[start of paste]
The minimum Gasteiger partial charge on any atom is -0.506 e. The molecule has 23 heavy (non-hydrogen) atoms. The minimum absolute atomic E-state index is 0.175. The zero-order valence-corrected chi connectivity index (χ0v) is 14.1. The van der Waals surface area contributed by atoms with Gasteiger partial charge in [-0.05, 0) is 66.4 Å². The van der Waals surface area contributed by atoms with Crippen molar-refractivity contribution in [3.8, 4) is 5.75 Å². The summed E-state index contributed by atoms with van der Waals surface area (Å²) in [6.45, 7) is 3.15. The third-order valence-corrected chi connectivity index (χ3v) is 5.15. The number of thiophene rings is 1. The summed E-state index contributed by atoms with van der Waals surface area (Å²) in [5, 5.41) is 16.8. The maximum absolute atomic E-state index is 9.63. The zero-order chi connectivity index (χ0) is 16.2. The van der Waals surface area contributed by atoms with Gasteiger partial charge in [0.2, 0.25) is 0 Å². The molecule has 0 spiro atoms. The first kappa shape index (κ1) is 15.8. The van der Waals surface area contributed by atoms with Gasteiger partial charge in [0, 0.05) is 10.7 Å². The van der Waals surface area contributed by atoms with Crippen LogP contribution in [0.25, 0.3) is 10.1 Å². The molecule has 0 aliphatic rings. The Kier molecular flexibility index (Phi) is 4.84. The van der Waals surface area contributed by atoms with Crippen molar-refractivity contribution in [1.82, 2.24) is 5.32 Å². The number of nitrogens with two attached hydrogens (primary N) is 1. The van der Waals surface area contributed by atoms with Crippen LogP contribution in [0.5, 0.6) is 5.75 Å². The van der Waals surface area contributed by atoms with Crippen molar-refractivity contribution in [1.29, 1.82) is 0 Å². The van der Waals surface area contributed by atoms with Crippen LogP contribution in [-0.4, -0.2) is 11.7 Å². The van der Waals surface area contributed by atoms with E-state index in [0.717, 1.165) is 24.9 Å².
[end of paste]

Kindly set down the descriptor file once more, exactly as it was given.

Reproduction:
The minimum Gasteiger partial charge on any atom is -0.506 e. The molecule has 23 heavy (non-hydrogen) atoms. The minimum absolute atomic E-state index is 0.175. The zero-order valence-corrected chi connectivity index (χ0v) is 14.1. The van der Waals surface area contributed by atoms with Gasteiger partial charge in [-0.05, 0) is 66.4 Å². The van der Waals surface area contributed by atoms with Crippen molar-refractivity contribution in [3.8, 4) is 5.75 Å². The summed E-state index contributed by atoms with van der Waals surface area (Å²) in [6.45, 7) is 3.15. The third-order valence-corrected chi connectivity index (χ3v) is 5.15. The number of thiophene rings is 1. The summed E-state index contributed by atoms with van der Waals surface area (Å²) in [5, 5.41) is 16.8. The maximum absolute atomic E-state index is 9.63. The zero-order chi connectivity index (χ0) is 16.2. The van der Waals surface area contributed by atoms with Gasteiger partial charge in [0.2, 0.25) is 0 Å². The molecule has 0 spiro atoms. The first kappa shape index (κ1) is 15.8. The van der Waals surface area contributed by atoms with Gasteiger partial charge in [0, 0.05) is 10.7 Å². The van der Waals surface area contributed by atoms with Crippen LogP contribution in [0.25, 0.3) is 10.1 Å². The molecule has 0 aliphatic rings. The Kier molecular flexibility index (Phi) is 4.84. The van der Waals surface area contributed by atoms with Crippen molar-refractivity contribution in [1.82, 2.24) is 5.32 Å². The number of nitrogens with two attached hydrogens (primary N) is 1. The van der Waals surface area contributed by atoms with Crippen LogP contribution in [0.5, 0.6) is 5.75 Å². The van der Waals surface area contributed by atoms with Crippen molar-refractivity contribution in [1.29, 1.82) is 0 Å². The van der Waals surface area contributed by atoms with Crippen LogP contribution in [-0.4, -0.2) is 11.7 Å². The van der Waals surface area contributed by atoms with E-state index in [0.717, 1.165) is 24.9 Å².